Dacelo cyanotis Temminck, 1824, Sulawesi (Sumatra in error). Three subspecies.
OTHER COMMON NAMES
English: Blue-eared, lilac kingfisher; French: Martin-chasseur oreillard; German: Blauohrliest; Spanish: Martin Cazador de Célebes.
11 in (28 cm), no mass data. Large kingfisher with unique, spiky, lilac ear coverts, brown above, lilac and white below with black (male) or blue (female) shoulder to dark wings. Black mask, bright red bill and feet. Red iris distinctive.
Cittura cyanotis I Resident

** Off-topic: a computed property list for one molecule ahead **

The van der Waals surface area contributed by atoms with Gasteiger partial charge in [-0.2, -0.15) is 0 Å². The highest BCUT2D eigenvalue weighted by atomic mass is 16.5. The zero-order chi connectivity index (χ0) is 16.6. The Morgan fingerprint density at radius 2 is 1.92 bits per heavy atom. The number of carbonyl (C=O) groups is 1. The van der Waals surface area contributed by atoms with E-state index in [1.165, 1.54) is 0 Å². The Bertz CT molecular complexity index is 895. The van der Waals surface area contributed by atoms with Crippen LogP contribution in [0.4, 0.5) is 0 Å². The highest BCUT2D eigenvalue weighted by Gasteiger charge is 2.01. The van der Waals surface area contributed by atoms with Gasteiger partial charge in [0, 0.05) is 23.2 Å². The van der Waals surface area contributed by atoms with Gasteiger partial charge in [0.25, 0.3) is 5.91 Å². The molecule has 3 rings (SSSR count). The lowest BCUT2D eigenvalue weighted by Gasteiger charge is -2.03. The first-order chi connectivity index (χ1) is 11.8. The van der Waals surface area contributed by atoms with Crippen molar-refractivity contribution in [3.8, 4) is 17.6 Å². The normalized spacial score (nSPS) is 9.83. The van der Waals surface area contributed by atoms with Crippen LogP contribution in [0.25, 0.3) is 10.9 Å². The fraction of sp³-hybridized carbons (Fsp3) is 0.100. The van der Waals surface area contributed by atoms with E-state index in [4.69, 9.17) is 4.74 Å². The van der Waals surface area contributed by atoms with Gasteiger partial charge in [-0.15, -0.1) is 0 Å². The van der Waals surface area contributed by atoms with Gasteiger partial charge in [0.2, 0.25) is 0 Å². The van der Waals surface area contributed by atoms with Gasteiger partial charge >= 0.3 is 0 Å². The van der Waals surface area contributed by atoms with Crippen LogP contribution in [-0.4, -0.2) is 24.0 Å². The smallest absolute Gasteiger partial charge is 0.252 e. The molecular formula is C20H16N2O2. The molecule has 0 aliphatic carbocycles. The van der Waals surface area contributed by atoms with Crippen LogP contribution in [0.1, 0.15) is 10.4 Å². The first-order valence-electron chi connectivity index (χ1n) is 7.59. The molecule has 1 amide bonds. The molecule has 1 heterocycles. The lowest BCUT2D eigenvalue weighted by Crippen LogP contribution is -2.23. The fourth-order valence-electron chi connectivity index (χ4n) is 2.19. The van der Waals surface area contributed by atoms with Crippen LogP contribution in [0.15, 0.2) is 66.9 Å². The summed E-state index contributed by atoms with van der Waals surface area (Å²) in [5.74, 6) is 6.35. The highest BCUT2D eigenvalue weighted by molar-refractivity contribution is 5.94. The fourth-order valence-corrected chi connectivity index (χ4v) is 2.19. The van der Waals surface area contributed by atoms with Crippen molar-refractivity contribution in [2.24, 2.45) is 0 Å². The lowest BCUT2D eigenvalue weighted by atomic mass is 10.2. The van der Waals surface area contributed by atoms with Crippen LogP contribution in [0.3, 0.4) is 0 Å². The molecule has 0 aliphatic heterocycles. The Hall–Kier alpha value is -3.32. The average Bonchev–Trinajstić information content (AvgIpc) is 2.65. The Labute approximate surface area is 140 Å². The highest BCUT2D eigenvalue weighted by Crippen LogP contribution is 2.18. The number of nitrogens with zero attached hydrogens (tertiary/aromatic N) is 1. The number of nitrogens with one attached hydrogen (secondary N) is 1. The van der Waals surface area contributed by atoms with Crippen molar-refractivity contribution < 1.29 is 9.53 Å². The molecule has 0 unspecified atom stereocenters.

Swoops down to capture prey on ground, mainly large insects, such as mantids, cicadas, grasshoppers and beetles, together with millipedes and small reptiles. Sometimes also hunts along the edge of clearings.
Nest reported from burrow in sloping ground, no further data.
Considered Near Threatened due to restricted range, patchy distribution and steady removal of its forest habitat. Nowhere common and biology not well understood.
SIGNIFICANCE TO HUMANS None known. ♦
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